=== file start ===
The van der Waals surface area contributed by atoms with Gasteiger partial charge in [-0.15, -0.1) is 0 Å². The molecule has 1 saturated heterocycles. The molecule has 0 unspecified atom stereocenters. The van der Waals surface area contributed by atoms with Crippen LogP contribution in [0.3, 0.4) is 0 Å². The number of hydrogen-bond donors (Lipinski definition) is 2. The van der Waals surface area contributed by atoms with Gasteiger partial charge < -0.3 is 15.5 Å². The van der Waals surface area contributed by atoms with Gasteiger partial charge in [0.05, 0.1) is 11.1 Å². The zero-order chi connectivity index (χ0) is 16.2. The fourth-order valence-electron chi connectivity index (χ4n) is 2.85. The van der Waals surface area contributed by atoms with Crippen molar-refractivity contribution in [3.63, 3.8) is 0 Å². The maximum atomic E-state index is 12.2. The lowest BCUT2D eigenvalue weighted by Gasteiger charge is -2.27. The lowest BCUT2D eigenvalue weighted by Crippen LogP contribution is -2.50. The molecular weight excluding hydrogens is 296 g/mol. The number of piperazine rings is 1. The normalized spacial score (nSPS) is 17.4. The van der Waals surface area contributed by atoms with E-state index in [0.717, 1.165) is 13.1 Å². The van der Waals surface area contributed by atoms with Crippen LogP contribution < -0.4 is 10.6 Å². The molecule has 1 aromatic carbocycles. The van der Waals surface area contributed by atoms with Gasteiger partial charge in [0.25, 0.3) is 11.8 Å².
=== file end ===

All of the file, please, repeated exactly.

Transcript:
The van der Waals surface area contributed by atoms with Gasteiger partial charge in [-0.15, -0.1) is 0 Å². The molecule has 1 saturated heterocycles. The molecule has 0 unspecified atom stereocenters. The van der Waals surface area contributed by atoms with Crippen LogP contribution in [0.3, 0.4) is 0 Å². The number of hydrogen-bond donors (Lipinski definition) is 2. The van der Waals surface area contributed by atoms with Gasteiger partial charge < -0.3 is 15.5 Å². The van der Waals surface area contributed by atoms with Gasteiger partial charge in [0.05, 0.1) is 11.1 Å². The zero-order chi connectivity index (χ0) is 16.2. The fourth-order valence-electron chi connectivity index (χ4n) is 2.85. The van der Waals surface area contributed by atoms with Crippen molar-refractivity contribution in [3.63, 3.8) is 0 Å². The maximum atomic E-state index is 12.2. The lowest BCUT2D eigenvalue weighted by Gasteiger charge is -2.27. The lowest BCUT2D eigenvalue weighted by Crippen LogP contribution is -2.50. The molecular weight excluding hydrogens is 296 g/mol. The number of piperazine rings is 1. The normalized spacial score (nSPS) is 17.4. The van der Waals surface area contributed by atoms with E-state index in [0.717, 1.165) is 13.1 Å². The van der Waals surface area contributed by atoms with Crippen LogP contribution < -0.4 is 10.6 Å². The molecule has 1 aromatic carbocycles. The van der Waals surface area contributed by atoms with Gasteiger partial charge in [0.25, 0.3) is 11.8 Å².